Jump to content

needlesmcgeeRN ASN, RN

Care Coordination, Care Management
Member Member Nurse
  • Joined:
  • Last Visited:
  • 190

    Content

  • 0

    Articles

  • 4,545

    Visitors

  • 0

    Followers

  • 0

    Points

needlesmcgeeRN has 3 years experience as a ASN, RN and specializes in Care Coordination, Care Management.

needlesmcgeeRN's Latest Activity

  1. needlesmcgeeRN

    Cdiff disease

    Why do you feel it is your responsibility to bring this up to the owners of the facility? I am sure the medical professionals, i.e. the nurses are aware these residents have c. diff. and what precautions need to be taken. Your responsibility is to take appropriate precautions as you complete your tasks.
  2. needlesmcgeeRN

    New nurse

    With your pt. with the UTI - did you reassess the BP? Did you assess the whole patient or just look at that group of symptoms? Same with the patient for whom you suspected c.diff. Did the patient have abdominal pain, diarrhea, fever? Any of other common symptoms of c.diff? Or were you only going off of the smell of the BM? Why are you asking for advice from others with potentially more experience and then disregarding that advice?
  3. needlesmcgeeRN

    Should I work in a SNF?

    You would be responsible for...maybe 25+ residents - med passes, documentation, treatments, checking physician's orders, calling physician or NP, possibly lab sheets or collecting specimens for labs, restock med cart, assessing residents, etc....and, if you are anything like me, you're getting your own VS, checking your own BGs before SS insulin, because I trust NO ONE. You may have a resident to takes 10 different meds, in pudding, and who takes 10 minutes to swallow each spoonful. And then a resident or three with a g-tube. And that's a night without any complications! I am sure I am forgetting something. Or many things. There is not enough money in this world to entice me into working in a SNF. I would rather work at McDonald's.
  4. Any hiring manager who would pass someone over for a position based upon their absolutely perfectly natural hair being "ethnic" should NOT be a hiring manager.
  5. needlesmcgeeRN

    body odor

    I am not a school nurse, so forgive me for overstepping - and also, forgive me for suggesting you take on more work than you already do - but what about a hygiene presentation, so for all of the students or say all of the 5th graders or whatever may be applicable. So, no one student is singled out.
  6. needlesmcgeeRN

    Communication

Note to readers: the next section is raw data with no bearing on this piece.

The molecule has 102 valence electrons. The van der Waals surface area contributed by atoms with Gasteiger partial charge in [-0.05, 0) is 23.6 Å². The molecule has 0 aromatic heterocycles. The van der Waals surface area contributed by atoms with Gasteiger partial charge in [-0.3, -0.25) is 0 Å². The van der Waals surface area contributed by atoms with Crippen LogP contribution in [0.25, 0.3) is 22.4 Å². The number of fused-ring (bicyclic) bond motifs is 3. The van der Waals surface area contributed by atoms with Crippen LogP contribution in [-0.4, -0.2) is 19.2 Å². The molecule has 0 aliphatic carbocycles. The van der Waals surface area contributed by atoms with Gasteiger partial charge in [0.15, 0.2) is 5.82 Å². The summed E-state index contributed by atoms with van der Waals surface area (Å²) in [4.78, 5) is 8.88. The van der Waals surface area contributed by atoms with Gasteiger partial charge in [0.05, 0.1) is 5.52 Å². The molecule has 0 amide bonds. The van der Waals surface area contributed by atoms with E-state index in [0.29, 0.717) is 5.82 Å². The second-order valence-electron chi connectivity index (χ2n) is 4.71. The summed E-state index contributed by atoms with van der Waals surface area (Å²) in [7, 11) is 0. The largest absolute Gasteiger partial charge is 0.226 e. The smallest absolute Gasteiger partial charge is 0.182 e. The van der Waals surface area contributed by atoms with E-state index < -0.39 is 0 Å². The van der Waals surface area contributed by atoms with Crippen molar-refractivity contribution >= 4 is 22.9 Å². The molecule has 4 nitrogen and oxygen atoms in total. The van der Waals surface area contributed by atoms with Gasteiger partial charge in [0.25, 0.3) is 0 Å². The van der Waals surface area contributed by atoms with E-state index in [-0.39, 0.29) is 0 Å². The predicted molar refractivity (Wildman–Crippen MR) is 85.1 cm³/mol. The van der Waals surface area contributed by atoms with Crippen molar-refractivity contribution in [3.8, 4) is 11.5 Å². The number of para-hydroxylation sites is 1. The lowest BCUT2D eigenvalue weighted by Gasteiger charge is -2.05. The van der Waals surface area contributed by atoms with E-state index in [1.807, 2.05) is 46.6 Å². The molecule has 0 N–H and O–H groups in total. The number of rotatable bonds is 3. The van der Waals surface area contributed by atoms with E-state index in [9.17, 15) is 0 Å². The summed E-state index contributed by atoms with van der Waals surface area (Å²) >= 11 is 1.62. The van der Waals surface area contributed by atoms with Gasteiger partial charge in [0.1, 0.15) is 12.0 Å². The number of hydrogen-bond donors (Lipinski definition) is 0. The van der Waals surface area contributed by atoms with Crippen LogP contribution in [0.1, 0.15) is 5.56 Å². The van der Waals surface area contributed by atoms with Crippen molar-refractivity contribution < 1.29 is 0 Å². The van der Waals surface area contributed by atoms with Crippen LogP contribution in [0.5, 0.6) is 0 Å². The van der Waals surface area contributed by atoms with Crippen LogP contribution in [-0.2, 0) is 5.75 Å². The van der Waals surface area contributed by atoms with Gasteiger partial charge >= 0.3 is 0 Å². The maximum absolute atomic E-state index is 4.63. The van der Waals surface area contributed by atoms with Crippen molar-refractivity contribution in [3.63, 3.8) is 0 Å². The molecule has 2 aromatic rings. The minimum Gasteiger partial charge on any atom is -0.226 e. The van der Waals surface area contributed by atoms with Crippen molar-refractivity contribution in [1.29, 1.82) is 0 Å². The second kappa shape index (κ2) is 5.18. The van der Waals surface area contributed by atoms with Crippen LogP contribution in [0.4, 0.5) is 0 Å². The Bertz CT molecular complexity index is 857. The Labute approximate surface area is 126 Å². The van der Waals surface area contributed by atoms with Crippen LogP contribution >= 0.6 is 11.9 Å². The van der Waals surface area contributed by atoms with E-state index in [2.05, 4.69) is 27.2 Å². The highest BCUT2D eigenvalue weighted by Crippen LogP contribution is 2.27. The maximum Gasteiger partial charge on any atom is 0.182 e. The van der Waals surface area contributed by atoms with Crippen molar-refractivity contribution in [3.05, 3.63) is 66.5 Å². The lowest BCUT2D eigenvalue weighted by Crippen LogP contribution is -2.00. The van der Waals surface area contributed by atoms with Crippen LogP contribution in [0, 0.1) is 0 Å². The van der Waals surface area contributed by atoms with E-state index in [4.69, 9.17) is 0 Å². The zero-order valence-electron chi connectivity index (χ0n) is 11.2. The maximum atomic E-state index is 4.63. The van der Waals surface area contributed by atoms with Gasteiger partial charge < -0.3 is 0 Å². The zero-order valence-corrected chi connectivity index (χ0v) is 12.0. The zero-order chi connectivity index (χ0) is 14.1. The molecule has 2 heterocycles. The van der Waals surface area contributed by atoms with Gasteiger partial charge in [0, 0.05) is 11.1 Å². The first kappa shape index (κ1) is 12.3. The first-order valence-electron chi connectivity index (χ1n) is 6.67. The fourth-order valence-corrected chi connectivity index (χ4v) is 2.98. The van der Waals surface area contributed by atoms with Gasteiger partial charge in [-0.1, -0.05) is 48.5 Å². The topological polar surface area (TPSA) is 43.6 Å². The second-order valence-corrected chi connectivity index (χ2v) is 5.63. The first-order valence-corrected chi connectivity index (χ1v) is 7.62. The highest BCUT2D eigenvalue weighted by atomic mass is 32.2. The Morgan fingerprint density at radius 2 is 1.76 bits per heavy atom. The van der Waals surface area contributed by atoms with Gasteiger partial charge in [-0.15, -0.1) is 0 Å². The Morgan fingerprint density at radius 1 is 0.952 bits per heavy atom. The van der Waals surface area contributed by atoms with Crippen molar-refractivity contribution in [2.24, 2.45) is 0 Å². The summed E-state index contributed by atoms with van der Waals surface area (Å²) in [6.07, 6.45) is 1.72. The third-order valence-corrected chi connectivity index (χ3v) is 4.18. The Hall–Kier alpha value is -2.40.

I'm a Care Coordinator in a family practice. I have a question for the care managers/discharge planners/care coordinators/whatever title you hold in the hospital setting. Do you contact your patient's PCPs to advise of pending discharge or to provide notice of admission? If not, why not?
  7. needlesmcgeeRN

    Nursing Job Change: Jump Ship or Sit Tight? 5 Things to Consider

    I've been at my current position for a couple of years. In all honesty, it is not a bad job - no nights, holidays or weekends, work with some truly great people. In spite of it all, I am not happy where I am at. I know it could be MUCH worse, so I'm just riding it out, occasionally scoping out other opportunities.
  8. needlesmcgeeRN

    RN/MA role in ob/gyn clinic

    OP - are you a nurse? Telephone triage should be done by someone with a clinical background.
  9. needlesmcgeeRN

    Bad pop up after using Kaplan but received Analysis Question

    If you tested in Brooklyn...why is the Florida BON posting your license number? Anyway, no drug questions?! That's what about 85% of my NCLEX questions were...on medications I had never heard of. I had some SATA, and a couple of the drag-and-drops. I thought I had failed for certain, when my exam shut off at 75, d/t all the med questions.
  10. needlesmcgeeRN

    Failed nclex 11 times.

    I think the fact that you've failed 10 times is a sign that nursing is not for you.
  11. needlesmcgeeRN

    Clinical failure for something I couldn't help?

    You were woozy? And you're in nursing school? I would have jumped at the chance to handle the organs. We never even had an OR rotation. I sure hope, IF you get to continue school, that you don't come face to face with a case of Fournier's gangrene! Jeeze. ALSO- ALWAYS, ALWAYS, ALWAYS be early.
  12. needlesmcgeeRN

    Slow reader

    You might want to read this: Computerized Adaptive Testing (CAT) | NCSBN
  13. needlesmcgeeRN

    Help with narrative documentation

    Your narrative needs to describe what is going on with the patient in a precise manner, with information relevant to the specific problem - VS, abnormal findings, etc. Both objective and subjective information. The reader should have a clear picture of what is happening with your patient by reading your narrative. Avoid inserting your opinion.
  14. needlesmcgeeRN

    waiting for provider

    Wondering what percentage of these patients are non-emergent?
  15. needlesmcgeeRN

    What was the REAL reason you called off

    The last time I called off - I was on my way to work, pouring rain, and my windshield wiper messed up - it somehow caught and then flipped. My position is very flexible in regards to calling-off.
  16. needlesmcgeeRN

    Preventing call-ins

    I took it to mean the call-ins were excessive, or a pattern. Obviously if an employee is ill, or an employee's child is ill, they should call-in. But, if it is happening repeatedly, over a relatively short amount of time, that is an issue that should be addressed.